Are any supergiants translucent?

Are any supergiants translucent? Some have volumes thousands of times more than the Sun's while having maybe twenty times the mass of the Sun which makes them sound rather diffuse. If there was a very bright distant star behind the supergiant would we be able to see it?

• You might find this question helpful: astronomy.stackexchange.com/questions/26622/… – fasterthanlight Apr 30 at 2:22
• Great question! Roughly speaking we can say that the part outside of it's photosphere is and the part below isn't, roughly speaking. Certainly when simulating eclipsing binaries one might want to include light from one passing through the supra-photosphere part of the other, but I don't know how often or carefully that's done. Slightly related: What is the spectral reflectance of starlight in a close binary? – uhoh Apr 30 at 3:30
• A red giant may have a huge non-luminous atmosphere, but that atmosphere can contain dust that's been dredged up from the interior. And they spew out a lot of dust too. Some red giants are almost completely obscured by their dust in optical wavelengths, but they're quite bright in infrared photos. – PM 2Ring Apr 30 at 9:26
• I think there is possibly a misunderstanding on how opacity sets up. It seems to me like asking if one can see the fog, in the sense that it should depend on the sight direction and what portion of the disk one look at. But I am not sure, myself. It is just to say that being within the periphery of the suorrgiant one should be able to see the outside and turning to the back, a huge star. – Alchimista Apr 30 at 10:12
• Another related question: Photosphere is relatively transparent. Is that right? – B--rian Jun 18 at 19:27

Although I will only tackle one part of the question, I find the following part of a picture from NRAO/AUI/NSF, S. Dagnello, cited from space.com worth sharing:

You see the radial structure of Antares, a red supergiant of spectral type M1.5Iab-Ib, and more specifically

1. The average temperatures of photosphere, chromosphere, and above are given.
2. One can see how far the different zones would stretch out if Antares would be the center of our solar system.
3. We learn which parts can be studied with the Atacama Large Millimeter/submillimeter Array (ALMA) or the Very Large Array (VLA).

How is that related with you question? Well, when we speak about transparency or translucency, we should also specify the wavelength(s) we are considering, here a quote from the above mentioned space.com article:

While Antares' diameter is about 700 times larger than the sun in visible light, this map revealed that, as seen in radio light, the star's atmosphere stretches even farther and is even more enormous.

So, for the case of Antares and radio-frequencies, I would suspsect, that it could be possible to actually see other radio-objects within the radio-glow (e.g. the "Wind Acceleration Zone") of Antares, but I have not found any publication on that yet, maybe somebody could suggest search terms in the comments.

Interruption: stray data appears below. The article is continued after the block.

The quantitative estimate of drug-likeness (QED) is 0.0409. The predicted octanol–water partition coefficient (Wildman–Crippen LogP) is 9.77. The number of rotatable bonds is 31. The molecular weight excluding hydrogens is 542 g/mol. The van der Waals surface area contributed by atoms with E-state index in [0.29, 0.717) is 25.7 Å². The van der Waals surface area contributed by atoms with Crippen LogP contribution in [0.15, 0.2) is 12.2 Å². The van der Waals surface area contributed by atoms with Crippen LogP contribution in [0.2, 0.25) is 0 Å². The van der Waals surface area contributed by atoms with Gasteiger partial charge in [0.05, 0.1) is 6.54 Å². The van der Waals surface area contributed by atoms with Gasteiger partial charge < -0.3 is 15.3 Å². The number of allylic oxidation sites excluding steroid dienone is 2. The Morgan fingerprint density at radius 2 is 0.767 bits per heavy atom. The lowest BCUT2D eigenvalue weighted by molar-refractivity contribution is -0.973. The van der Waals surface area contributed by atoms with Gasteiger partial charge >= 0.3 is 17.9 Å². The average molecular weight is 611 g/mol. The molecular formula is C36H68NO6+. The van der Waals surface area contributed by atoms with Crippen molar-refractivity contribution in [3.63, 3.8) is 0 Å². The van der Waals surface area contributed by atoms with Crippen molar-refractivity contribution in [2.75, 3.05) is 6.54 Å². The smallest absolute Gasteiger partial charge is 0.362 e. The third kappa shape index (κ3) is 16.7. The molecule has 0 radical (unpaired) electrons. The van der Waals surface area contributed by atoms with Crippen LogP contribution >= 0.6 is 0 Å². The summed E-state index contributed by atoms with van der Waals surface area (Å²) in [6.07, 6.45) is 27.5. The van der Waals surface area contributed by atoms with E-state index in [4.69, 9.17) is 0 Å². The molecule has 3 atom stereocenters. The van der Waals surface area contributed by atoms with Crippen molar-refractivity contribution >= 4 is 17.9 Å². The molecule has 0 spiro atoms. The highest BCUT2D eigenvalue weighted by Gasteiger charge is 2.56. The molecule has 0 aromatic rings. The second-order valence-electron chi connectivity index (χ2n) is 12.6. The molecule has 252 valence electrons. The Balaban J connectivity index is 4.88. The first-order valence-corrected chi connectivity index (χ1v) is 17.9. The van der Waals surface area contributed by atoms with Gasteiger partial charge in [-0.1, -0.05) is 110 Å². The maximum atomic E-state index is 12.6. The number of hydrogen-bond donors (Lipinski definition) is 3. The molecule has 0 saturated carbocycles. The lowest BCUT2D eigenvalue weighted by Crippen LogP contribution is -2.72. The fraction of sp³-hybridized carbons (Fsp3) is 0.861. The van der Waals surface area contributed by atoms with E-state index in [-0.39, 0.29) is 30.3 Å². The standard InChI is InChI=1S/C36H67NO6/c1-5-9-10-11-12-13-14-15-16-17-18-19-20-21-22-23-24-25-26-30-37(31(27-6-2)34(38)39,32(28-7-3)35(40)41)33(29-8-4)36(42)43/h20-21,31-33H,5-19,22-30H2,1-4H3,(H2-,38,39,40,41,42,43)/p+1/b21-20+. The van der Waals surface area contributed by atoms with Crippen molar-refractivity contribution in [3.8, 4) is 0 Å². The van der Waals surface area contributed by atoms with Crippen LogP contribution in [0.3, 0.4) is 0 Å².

References

• Just a small addition from wikipedia: "Like most cool supergiants, Antares's size has much uncertainty due to the tenuous and translucent nature of the extended outer regions of the star." which suggests this is true for most other 'cool' supergiants. +1 btw – Aryan Bansal Jun 13 at 23:04
• +1, and potentially related: Do stars have “radio photospheres”? Are they different from their optical photospheres? – uhoh Jun 14 at 0:07
• So if the radius of this or any similar star were established via radio astrometric techniques for some reason (which is not typically how the size of a star is defined), the star has the potential to be optically translucent or even transparent in its outer layers? Is that a tl;dr of your answer? – uhoh Jun 18 at 2:16
• Your TL;DR more or less what I meant, I feel it is a matter of wavelengths. I do not see any conceptual arguments why some chromosphere (definition) would not allow translucency in of some kind. – B--rian Jun 18 at 19:21

No mass blob of stellar mass is transparent at any wavelength of interest. Opacities $$\kappa_{\nu}$$(inverse transparency) as function of wavelength becomes really high and broad band at pressures above > 0.1 bars, for all wavelengths.
This leads to the optical depths $$\tau_{\nu}$$ being enormous and as transmission is $$T=1-\exp(-\tau)$$, you won't be able to see through any star, ever.

• I feel like this question could be elaborated. What would the pressure be at the photosphere of a supergiant; what kind of transition would you expect there? – antlersoft Apr 30 at 14:25
• -1 While this answer sounds authoritative there's no way to see if it is right or wrong. There's nothing here but "No, because I said so." The relation $T=1-\exp(-\tau)$ alone doesn't tell us anything without a $\tau$ and you haven't cited one. – uhoh Apr 30 at 15:59
• This is Stack Exchange; answers should and do support their assertions. – uhoh Apr 30 at 17:41
• I modestly agree with the answer. It just seems to me that my comment under the question is of relevance. One cannot see through a star passing through its center, but being inside the star at a sufficient peripheral point could allow translucency. I am not sure about the density of the outer parts of a supergiant but it should be low. – Alchimista May 1 at 12:17
• Nothing with a photosphere is transparent. – ProfRob May 10 at 19:05